The growing disgust toward Zimbabwean President Mugabe continues to rise, but there is scant evidence this meglomaniac leader is he least concerned. Tomorrow, he will beam with joy at obtaining a victory in the presidential run-off since his opponent, Morgan Tsvangirai, has withdrawn due to terror tactics employed by the nation’s leader against his own people. South African leader, Nelson Mandela, finally broke his silence and condemned the tragic events in Zimbabwe. “We watch with sadness,” said Mandela, “the continuing tragedy of Darfur, nearer to home, we have seen the outbreak of violence against fellow Africans in our own country, and the tragic failure of leadership in our neighboring Zimbabwe.” Many observers believe Mandela has hesitated to condemn Mugabe because President Mbeki has refused to take strong action against an old comrade in arms, and Mandela has been careful never to criticize his successor.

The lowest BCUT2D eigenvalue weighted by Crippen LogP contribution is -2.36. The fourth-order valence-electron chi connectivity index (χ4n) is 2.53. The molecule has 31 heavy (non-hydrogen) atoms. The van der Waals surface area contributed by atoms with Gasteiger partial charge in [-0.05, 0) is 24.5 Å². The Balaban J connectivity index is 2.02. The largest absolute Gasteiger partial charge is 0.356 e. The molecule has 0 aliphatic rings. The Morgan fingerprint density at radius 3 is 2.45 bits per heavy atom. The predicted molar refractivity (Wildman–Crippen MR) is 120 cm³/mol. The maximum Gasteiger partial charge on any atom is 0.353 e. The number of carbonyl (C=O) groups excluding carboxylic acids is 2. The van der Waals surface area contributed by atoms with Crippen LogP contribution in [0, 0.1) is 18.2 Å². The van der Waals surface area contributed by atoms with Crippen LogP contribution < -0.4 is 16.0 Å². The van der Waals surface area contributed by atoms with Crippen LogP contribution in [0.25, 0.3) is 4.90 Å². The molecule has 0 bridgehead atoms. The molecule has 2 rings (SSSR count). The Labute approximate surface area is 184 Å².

Great Britain has been a fierce opponent of Mugabe’s reign of terror, and Queen Elizabeth supported her government’s position by revoking Mugabe’s knighthood. According to the Foreign Office, “the action has been taken as a mark of revulsion at the abuse of human rights and disregard for the democratic process in Zimbabwe over which President Mugabe presides.”
Mugabe does not care what the world thinks since power is the only concern in his mind.